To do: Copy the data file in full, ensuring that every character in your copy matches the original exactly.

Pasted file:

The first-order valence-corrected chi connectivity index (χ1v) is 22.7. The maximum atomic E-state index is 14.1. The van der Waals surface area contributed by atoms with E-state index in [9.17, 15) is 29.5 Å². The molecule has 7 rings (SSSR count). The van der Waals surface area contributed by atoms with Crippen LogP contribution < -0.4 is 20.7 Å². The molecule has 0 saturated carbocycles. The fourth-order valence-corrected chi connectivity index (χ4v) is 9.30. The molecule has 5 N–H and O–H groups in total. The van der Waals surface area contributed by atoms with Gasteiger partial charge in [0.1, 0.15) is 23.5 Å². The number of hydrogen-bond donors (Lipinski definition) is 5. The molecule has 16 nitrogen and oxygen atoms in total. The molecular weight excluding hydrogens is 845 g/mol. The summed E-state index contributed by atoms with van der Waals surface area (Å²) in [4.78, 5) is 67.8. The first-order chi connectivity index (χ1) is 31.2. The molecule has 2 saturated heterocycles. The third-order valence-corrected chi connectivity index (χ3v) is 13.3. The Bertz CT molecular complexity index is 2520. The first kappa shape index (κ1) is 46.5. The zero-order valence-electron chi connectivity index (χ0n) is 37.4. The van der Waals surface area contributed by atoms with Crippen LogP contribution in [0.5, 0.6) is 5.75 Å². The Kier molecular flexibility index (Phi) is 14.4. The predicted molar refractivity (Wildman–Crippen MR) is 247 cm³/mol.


The first-order valence-corrected chi connectivity index (χ1v) is 22.7. The maximum atomic E-state index is 14.1. The van der Waals surface area contributed by atoms with E-state index in [9.17, 15) is 29.5 Å². The molecule has 7 rings (SSSR count). The van der Waals surface area contributed by atoms with Crippen LogP contribution < -0.4 is 20.7 Å². The molecule has 0 saturated carbocycles. The fourth-order valence-corrected chi connectivity index (χ4v) is 9.30. The molecule has 5 N–H and O–H groups in total. The van der Waals surface area contributed by atoms with Gasteiger partial charge in [0.1, 0.15) is 23.5 Å². The number of hydrogen-bond donors (Lipinski definition) is 5. The molecule has 16 nitrogen and oxygen atoms in total. The molecular weight excluding hydrogens is 845 g/mol. The summed E-state index contributed by atoms with van der Waals surface area (Å²) in [4.78, 5) is 67.8. The first-order chi connectivity index (χ1) is 31.2. The molecule has 2 saturated heterocycles. The third-order valence-corrected chi connectivity index (χ3v) is 13.3. The Bertz CT molecular complexity index is 2520. The first kappa shape index (κ1) is 46.5. The zero-order valence-electron chi connectivity index (χ0n) is 37.4. The van der Waals surface area contributed by atoms with Crippen LogP contribution in [0.5, 0.6) is 5.75 Å². The Kier molecular flexibility index (Phi) is 14.4. The predicted molar refractivity (Wildman–Crippen MR) is 247 cm³/mol.